PL/SQL stands for Programming Language of SQL. As you are aware, SQL is a non-programming language and achieves it’s objective with single line of code. When folks at ORACLE thought that it was too limiting and in order to make SQL more powerful, they designed PL/SQL.
A SIMPLE PL/SQL CODE BLOCK THAT
DISPLAYS THE WORD HELLO
SQL> set serveroutput on
2 dbms_output.put_line (‘Hello’);
PL/SQL procedure successfully completed.
Here the first statement i.e. serveroutput is set to on in order to enable PL/SQL output. the dbms_output.put_line is a print statement.
A PL/SQL program consists of four parts:
• Header – This is the optional first section of the code block. It is used to
identify the type of code block and its name. The code block types
are: anonymous procedure, named procedure, and function. A
header is only used for the latter two types.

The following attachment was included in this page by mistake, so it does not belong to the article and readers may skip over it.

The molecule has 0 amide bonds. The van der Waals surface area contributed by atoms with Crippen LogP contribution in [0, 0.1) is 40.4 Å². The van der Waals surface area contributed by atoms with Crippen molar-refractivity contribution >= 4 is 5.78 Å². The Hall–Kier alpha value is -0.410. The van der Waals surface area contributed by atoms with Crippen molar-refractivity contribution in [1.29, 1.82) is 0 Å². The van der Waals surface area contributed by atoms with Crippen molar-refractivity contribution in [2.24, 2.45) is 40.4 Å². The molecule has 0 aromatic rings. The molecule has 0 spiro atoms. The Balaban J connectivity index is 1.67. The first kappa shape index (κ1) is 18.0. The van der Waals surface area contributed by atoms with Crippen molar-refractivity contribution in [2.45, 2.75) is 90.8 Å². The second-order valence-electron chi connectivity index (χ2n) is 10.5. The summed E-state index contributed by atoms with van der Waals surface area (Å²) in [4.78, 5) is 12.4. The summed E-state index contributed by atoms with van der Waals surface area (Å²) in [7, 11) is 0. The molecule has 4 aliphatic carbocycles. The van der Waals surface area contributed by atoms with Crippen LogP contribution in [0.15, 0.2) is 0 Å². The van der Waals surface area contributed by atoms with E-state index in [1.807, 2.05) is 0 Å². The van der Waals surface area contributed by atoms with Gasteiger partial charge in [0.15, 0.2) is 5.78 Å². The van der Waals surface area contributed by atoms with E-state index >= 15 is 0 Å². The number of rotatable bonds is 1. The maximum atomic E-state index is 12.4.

• Declaration – This is an optional section of the code block. It contains the name
of the local objects that will be used in the code block. These
include variables, cursor definitions, and exceptions. This section
begins with the keyword Declare.
• Executable – This is the only mandatory section. It contains the statements that
will be executed. These consist of SQL statements, DML
statements, procedures (PL/SQL code blocks), functions (PL/SQL
code blocks that return a value), and built-in subprograms. This
section starts with the keyword Begin.
• Exception – This is an optional section. It is used to “handle” any errors that
occur during the execution of the statements and commands in the
executable section. This section begins with the keyword
SQL> SET SERVEROUTPUT ON;
2 LOCAL_VARIABLE VARCHAR2(30);
4 SELECT ‘NUMBER OF
5 INTO LOCAL_VARIABLE
6 FROM EMPLOYEE;
9 WHEN OTHERS THEN
NUMBER OF EMPLOYEES 19
PL/SQL PROCEDURE SUCCESSFULLY
There is no header here. It starts with a Declaration. The BEGIN statement marks the start of executable code. EXCEPTION statement defines how errors are to be trapped.
PL/SQL is a very powerful programming language. ORACLE database has thing called stored procedures which are written in PL/SQL. Explore it to the best you can.
Only problem : it’s only compatible with ORACLE.